Battle lines are forming in the newest “culture war” flash point in Texas: the state House of Representatives. In fact, religious-right pressure groups are working furiously to replace Republican Joe Straus of San Antonio with a hard-right Speaker of the House. Each day brings a new attack in the far right’s “scorched earth” strategy, with pressure groups denouncing Speaker Straus and his GOP supporters as “liberals” and “RINOs,” or “Republicans in name only.”
Dave Welch, head of the far-right Texas Pastor Council, suggests that Straus stands in the way of “moral law.” In an e-mail Monday, Welch even called on clergy to contact House members in opposition to Straus.
On Tuesday the president of the anti-everything Texas Eagle Forum, Pat Carlson, sent an e-mail to far-right activists attacking Straus: “We must not allow him to be elected speaker again.”
Carlson’s e-mail included an anti-Straus rant from right-wing gadfly Donna “Jeffrey Dahmer Believed in Evolution” Garner and a similar screed from David Barton, head of the Texas-based WallBuilders organization. Barton blames Straus for the Texas House’s failure to pass a number of far-right bills in 2009. Such criticism ignores the fact that the bills were so extreme that lawmakers from both parties — in a House almost evenly divided among Republicans and Democrats — simply couldn’t stomach them.
Barton also dismisses as “liberals” those Republicans who supported the election of Straus as Speaker two years ago. Is he seriously arguing that Texas Republicans have been nominating “liberals” in primary elections? Barton knows better, but he represents the GOP’s radical wing. That wing is so extreme it identifies even GOP opponents as heretics who should be erased from party rolls and exiled into the political wilderness.
Liberty Institute, the Texas affiliate of the far-right national group Focus on the Family, has been firing a constant barrage of criticism at Straus since the very night of the November 2 elections. Among LI’s complaints: Straus expressed his dismay at the way the State Board of Education has politicized and disrupted curriculum revisions and textbook adoptions for public schools. But Straus isn’t alone. A poll conducted for the Texas Freedom Network Education Fund last May showed that a large majority of Texans are fed up with how the state board decides what students will learn in their classrooms.
Among the loudest objections from the far right is that Straus has appointed Democrats to chair House committees. Yet House speakers of both parties — including Craddick, whom Straus replaced in 2009 — have done the same thing for many years. Lieutenant governors have run the Texas Senate the same way. But that won’t do for political extremists who see their moment of opportunity to seize total control of public policy in Texas. No one, they are arrogantly warning, should dare stand in their way.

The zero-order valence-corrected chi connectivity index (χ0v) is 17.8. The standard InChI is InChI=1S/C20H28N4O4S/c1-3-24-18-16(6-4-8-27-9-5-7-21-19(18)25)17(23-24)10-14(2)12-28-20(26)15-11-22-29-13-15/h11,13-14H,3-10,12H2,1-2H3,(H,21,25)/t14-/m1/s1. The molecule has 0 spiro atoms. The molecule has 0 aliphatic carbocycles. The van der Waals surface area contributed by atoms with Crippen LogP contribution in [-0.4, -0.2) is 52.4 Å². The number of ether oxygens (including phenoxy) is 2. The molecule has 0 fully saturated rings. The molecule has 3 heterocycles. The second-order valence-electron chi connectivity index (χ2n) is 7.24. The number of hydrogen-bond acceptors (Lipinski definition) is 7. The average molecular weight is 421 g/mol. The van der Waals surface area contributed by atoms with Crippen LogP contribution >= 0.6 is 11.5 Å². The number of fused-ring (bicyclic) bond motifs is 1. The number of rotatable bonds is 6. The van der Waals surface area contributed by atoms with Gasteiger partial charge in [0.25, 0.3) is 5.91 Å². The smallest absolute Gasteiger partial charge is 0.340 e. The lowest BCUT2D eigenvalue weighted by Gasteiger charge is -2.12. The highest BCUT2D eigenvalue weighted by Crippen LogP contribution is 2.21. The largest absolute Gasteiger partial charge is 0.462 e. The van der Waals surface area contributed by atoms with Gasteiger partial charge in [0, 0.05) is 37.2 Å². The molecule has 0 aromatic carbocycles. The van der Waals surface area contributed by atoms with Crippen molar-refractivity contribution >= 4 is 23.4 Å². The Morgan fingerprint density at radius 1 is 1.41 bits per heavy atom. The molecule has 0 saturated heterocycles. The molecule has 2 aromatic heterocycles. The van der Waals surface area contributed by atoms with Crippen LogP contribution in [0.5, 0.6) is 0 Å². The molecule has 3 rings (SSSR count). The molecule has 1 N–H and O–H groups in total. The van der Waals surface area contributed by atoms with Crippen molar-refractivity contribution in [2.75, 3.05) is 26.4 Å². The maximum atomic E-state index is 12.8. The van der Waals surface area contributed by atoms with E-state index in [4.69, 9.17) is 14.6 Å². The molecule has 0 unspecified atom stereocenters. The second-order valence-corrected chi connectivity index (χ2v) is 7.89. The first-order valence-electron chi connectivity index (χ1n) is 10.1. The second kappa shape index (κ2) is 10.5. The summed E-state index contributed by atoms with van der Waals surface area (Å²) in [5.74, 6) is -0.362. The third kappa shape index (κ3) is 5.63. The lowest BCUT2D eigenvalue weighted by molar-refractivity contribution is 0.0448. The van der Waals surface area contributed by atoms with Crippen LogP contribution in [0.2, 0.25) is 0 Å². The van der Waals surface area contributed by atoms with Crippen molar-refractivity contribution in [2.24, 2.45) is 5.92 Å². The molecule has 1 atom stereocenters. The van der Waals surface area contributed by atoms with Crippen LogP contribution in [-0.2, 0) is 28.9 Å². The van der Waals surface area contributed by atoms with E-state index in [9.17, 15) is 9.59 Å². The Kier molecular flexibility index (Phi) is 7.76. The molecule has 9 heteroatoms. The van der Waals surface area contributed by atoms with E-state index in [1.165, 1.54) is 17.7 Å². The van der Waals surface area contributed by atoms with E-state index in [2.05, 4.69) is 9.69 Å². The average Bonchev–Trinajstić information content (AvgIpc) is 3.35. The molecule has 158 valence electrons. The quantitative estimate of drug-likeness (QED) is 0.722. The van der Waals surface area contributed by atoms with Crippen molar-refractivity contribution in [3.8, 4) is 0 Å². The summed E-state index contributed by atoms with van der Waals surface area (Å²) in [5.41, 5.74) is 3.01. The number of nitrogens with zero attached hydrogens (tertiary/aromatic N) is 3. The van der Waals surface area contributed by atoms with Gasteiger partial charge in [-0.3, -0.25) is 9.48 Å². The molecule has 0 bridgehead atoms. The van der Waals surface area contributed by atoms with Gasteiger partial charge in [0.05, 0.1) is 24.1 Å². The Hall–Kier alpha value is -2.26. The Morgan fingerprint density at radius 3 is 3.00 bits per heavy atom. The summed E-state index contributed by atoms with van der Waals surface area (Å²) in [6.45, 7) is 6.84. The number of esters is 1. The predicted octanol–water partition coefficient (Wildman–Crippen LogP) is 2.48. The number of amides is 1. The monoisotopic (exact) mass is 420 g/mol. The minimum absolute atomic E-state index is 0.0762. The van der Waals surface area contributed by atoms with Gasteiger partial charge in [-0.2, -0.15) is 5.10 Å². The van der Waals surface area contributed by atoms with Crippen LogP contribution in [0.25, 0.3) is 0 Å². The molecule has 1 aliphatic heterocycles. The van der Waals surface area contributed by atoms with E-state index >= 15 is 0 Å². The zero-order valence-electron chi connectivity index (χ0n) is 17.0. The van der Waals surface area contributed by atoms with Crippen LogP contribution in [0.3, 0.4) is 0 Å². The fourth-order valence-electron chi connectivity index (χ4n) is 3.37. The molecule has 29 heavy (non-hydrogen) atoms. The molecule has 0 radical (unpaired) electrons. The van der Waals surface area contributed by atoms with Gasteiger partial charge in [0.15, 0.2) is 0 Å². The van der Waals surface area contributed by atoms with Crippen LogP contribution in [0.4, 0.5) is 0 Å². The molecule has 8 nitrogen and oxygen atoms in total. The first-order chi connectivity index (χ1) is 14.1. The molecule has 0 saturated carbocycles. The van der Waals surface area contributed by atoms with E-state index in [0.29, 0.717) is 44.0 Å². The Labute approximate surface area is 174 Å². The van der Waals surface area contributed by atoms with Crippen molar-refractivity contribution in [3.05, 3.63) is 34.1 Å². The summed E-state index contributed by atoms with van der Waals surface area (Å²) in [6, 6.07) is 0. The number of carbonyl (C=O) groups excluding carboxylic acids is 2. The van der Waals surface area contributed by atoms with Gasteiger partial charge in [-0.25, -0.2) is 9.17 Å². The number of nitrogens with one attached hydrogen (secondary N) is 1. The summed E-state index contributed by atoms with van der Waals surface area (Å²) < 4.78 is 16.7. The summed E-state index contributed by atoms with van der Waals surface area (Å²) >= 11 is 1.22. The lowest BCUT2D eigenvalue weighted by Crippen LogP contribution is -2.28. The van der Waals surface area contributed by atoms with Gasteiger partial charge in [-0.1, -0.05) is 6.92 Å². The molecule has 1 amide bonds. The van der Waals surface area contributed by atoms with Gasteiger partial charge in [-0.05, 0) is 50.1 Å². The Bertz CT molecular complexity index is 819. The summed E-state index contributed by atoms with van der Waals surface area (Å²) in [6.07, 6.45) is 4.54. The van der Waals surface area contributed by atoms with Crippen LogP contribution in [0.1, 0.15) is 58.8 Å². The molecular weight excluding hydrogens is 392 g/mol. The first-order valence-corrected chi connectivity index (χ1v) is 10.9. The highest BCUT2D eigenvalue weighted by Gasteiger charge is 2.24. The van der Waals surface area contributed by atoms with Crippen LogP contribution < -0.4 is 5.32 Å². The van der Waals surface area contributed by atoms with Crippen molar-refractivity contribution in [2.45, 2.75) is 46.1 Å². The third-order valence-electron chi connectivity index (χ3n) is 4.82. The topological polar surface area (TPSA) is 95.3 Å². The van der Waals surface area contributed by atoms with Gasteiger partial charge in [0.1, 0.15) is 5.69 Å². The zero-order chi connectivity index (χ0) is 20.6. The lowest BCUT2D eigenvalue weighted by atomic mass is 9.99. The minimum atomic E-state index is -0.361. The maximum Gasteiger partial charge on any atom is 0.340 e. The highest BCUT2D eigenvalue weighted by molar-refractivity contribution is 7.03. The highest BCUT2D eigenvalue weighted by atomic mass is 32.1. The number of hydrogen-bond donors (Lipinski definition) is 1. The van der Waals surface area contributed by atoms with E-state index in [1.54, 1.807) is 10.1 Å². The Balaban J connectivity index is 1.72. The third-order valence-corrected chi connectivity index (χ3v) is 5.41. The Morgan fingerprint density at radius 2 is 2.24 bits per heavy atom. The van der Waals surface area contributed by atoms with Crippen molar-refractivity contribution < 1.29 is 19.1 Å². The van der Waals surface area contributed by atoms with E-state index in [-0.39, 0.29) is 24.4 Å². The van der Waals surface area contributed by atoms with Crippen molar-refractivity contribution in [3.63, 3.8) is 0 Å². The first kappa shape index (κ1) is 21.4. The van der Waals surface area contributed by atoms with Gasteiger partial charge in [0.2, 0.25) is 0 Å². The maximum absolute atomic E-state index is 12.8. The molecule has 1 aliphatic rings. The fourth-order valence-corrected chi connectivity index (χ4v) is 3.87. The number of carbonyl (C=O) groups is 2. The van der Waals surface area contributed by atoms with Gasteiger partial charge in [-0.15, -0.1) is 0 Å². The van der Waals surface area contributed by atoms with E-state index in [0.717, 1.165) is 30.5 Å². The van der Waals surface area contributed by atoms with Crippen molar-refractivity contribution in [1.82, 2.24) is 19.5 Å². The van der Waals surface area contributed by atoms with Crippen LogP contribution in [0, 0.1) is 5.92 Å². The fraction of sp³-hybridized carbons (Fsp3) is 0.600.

What Do They Want?
Simply put, religious-right groups want an obedient and autocratic speaker who will ram through their radical legislative agenda in the House next year. Under Speaker Straus, individual House members have largely been left to decide for themselves which legislation to support or oppose. After all, they know what constituents in their districts want. Craddick, however, used his power as Speaker to twist arms and force the passage of legislation supported by far-right pressure groups and their Austin lobbyists, punishing House members who refused to buckle.
In fact, the House came within two votes in 2005 of passing a private school voucher scheme that would have drained millions of dollars from public schools to pay for tuition at private and religious schools. House members were privately (and, in some cases, publicly) angered by Craddick’s strong-arm tactics, especially when they faced tough re-election battles at least in part due to their pro-voucher votes.
What Happens Now?
Religious-right groups appear to be coming together behind either of two other candidates for speaker: Republicans Warren Chisum of Pampa and
Leo Berman of Tyler Ken Paxton of McKinney. Both are school voucher supporters and strident opponents of separation of church and state. In addition, they support severe restrictions on women’s reproductive rights, promote state-sponsored discrimination against gay and lesbian Texans, oppose responsible sex education for teens and back the State Board of Education’s extremist faction.
Fortunately, many Republican House members are resisting far-right pressure to replace Straus with another autocratic ideologue pushing a radical social agenda. Indeed, lawmakers already will have their hands full just fixing a massive budget deficit partly created by tax legislation passed in 2007 by the Craddick-dominated House.
The Texas Freedom Network will closely monitor the brewing Republican civil war and efforts by radical pressure groups to undermine the independence of Texas House members of both parties. But don’t expect that war to end with the election of a Speaker in January. Republicans control state government from top to bottom, and the party’s radical wing is determined to take advantage of that power.